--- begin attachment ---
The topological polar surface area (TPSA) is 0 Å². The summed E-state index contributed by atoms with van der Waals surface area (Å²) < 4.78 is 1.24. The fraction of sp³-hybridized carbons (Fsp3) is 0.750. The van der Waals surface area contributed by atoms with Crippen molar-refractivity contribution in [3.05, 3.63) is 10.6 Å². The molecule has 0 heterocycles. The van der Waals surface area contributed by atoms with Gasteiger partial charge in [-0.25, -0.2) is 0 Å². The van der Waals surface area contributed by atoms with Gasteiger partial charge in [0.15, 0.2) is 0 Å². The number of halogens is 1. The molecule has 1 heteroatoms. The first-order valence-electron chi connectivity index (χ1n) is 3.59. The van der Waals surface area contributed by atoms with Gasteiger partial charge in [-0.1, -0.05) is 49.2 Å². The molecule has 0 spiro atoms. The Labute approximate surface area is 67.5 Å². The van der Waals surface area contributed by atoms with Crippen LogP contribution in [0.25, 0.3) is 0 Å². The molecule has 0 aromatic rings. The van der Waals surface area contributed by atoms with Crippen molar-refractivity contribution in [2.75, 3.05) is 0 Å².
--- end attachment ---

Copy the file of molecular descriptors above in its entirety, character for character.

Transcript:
The topological polar surface area (TPSA) is 0 Å². The summed E-state index contributed by atoms with van der Waals surface area (Å²) < 4.78 is 1.24. The fraction of sp³-hybridized carbons (Fsp3) is 0.750. The van der Waals surface area contributed by atoms with Crippen molar-refractivity contribution in [3.05, 3.63) is 10.6 Å². The molecule has 0 heterocycles. The van der Waals surface area contributed by atoms with Gasteiger partial charge in [-0.25, -0.2) is 0 Å². The van der Waals surface area contributed by atoms with Gasteiger partial charge in [0.15, 0.2) is 0 Å². The number of halogens is 1. The molecule has 1 heteroatoms. The first-order valence-electron chi connectivity index (χ1n) is 3.59. The van der Waals surface area contributed by atoms with Gasteiger partial charge in [-0.1, -0.05) is 49.2 Å². The molecule has 0 spiro atoms. The Labute approximate surface area is 67.5 Å². The van der Waals surface area contributed by atoms with Crippen LogP contribution in [0.25, 0.3) is 0 Å². The molecule has 0 aromatic rings. The van der Waals surface area contributed by atoms with Crippen molar-refractivity contribution in [2.75, 3.05) is 0 Å².